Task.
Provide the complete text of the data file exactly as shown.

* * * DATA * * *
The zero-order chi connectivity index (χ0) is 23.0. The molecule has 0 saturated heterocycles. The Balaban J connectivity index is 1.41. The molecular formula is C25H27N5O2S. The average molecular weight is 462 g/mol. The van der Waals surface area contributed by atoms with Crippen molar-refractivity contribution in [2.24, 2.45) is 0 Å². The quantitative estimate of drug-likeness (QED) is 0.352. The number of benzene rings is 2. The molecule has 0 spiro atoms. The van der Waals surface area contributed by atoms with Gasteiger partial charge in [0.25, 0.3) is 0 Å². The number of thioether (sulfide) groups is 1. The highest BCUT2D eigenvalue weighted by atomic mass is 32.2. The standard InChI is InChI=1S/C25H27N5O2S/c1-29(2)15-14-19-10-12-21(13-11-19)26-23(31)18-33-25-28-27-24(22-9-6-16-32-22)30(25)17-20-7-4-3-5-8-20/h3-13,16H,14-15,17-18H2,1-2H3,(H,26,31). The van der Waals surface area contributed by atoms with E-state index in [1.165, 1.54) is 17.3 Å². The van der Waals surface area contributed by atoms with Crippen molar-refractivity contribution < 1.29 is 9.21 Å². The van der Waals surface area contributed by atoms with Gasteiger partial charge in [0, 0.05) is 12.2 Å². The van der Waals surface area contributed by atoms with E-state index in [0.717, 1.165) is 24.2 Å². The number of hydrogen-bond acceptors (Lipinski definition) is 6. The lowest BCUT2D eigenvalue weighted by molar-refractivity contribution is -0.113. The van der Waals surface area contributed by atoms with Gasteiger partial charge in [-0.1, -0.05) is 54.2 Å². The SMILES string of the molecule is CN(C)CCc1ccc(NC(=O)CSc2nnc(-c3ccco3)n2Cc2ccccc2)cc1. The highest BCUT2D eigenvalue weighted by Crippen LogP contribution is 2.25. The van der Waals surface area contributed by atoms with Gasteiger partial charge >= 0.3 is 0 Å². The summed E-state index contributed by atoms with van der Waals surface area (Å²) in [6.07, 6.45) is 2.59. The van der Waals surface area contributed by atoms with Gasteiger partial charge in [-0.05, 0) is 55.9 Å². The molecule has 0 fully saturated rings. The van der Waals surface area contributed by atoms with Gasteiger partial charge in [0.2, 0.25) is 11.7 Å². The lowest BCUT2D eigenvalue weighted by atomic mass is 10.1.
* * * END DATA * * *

The zero-order chi connectivity index (χ0) is 23.0. The molecule has 0 saturated heterocycles. The Balaban J connectivity index is 1.41. The molecular formula is C25H27N5O2S. The average molecular weight is 462 g/mol. The van der Waals surface area contributed by atoms with Crippen molar-refractivity contribution in [2.24, 2.45) is 0 Å². The quantitative estimate of drug-likeness (QED) is 0.352. The number of benzene rings is 2. The molecule has 0 spiro atoms. The van der Waals surface area contributed by atoms with Gasteiger partial charge in [0.25, 0.3) is 0 Å². The number of thioether (sulfide) groups is 1. The highest BCUT2D eigenvalue weighted by atomic mass is 32.2. The standard InChI is InChI=1S/C25H27N5O2S/c1-29(2)15-14-19-10-12-21(13-11-19)26-23(31)18-33-25-28-27-24(22-9-6-16-32-22)30(25)17-20-7-4-3-5-8-20/h3-13,16H,14-15,17-18H2,1-2H3,(H,26,31). The van der Waals surface area contributed by atoms with E-state index in [1.165, 1.54) is 17.3 Å². The van der Waals surface area contributed by atoms with Crippen molar-refractivity contribution < 1.29 is 9.21 Å². The van der Waals surface area contributed by atoms with Gasteiger partial charge in [0, 0.05) is 12.2 Å². The van der Waals surface area contributed by atoms with E-state index in [0.717, 1.165) is 24.2 Å². The number of hydrogen-bond acceptors (Lipinski definition) is 6. The lowest BCUT2D eigenvalue weighted by molar-refractivity contribution is -0.113. The van der Waals surface area contributed by atoms with Gasteiger partial charge in [-0.1, -0.05) is 54.2 Å². The SMILES string of the molecule is CN(C)CCc1ccc(NC(=O)CSc2nnc(-c3ccco3)n2Cc2ccccc2)cc1. The highest BCUT2D eigenvalue weighted by Crippen LogP contribution is 2.25. The van der Waals surface area contributed by atoms with Gasteiger partial charge >= 0.3 is 0 Å². The summed E-state index contributed by atoms with van der Waals surface area (Å²) in [6.07, 6.45) is 2.59. The van der Waals surface area contributed by atoms with Gasteiger partial charge in [-0.05, 0) is 55.9 Å². The molecule has 0 fully saturated rings. The van der Waals surface area contributed by atoms with Gasteiger partial charge in [0.2, 0.25) is 11.7 Å². The lowest BCUT2D eigenvalue weighted by atomic mass is 10.1.